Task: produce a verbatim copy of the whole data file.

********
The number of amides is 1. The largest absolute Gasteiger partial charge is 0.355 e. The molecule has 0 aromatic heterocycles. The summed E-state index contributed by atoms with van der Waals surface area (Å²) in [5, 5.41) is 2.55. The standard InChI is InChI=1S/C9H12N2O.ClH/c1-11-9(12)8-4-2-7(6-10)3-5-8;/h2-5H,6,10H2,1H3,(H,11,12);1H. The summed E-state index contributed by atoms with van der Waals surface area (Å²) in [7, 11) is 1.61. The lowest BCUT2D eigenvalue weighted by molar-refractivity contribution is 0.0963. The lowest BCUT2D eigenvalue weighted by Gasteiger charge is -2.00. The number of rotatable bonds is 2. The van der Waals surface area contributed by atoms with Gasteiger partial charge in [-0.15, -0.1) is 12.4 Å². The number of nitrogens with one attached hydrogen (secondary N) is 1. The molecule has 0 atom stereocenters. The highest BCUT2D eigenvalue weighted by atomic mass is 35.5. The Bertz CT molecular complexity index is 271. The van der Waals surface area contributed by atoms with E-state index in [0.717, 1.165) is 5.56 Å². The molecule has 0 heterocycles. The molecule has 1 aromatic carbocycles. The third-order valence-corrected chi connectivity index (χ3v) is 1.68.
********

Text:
The number of amides is 1. The largest absolute Gasteiger partial charge is 0.355 e. The molecule has 0 aromatic heterocycles. The summed E-state index contributed by atoms with van der Waals surface area (Å²) in [5, 5.41) is 2.55. The standard InChI is InChI=1S/C9H12N2O.ClH/c1-11-9(12)8-4-2-7(6-10)3-5-8;/h2-5H,6,10H2,1H3,(H,11,12);1H. The summed E-state index contributed by atoms with van der Waals surface area (Å²) in [7, 11) is 1.61. The lowest BCUT2D eigenvalue weighted by molar-refractivity contribution is 0.0963. The lowest BCUT2D eigenvalue weighted by Gasteiger charge is -2.00. The number of rotatable bonds is 2. The van der Waals surface area contributed by atoms with Gasteiger partial charge in [-0.15, -0.1) is 12.4 Å². The number of nitrogens with one attached hydrogen (secondary N) is 1. The molecule has 0 atom stereocenters. The highest BCUT2D eigenvalue weighted by atomic mass is 35.5. The Bertz CT molecular complexity index is 271. The van der Waals surface area contributed by atoms with E-state index in [0.717, 1.165) is 5.56 Å². The molecule has 0 heterocycles. The molecule has 1 aromatic carbocycles. The third-order valence-corrected chi connectivity index (χ3v) is 1.68.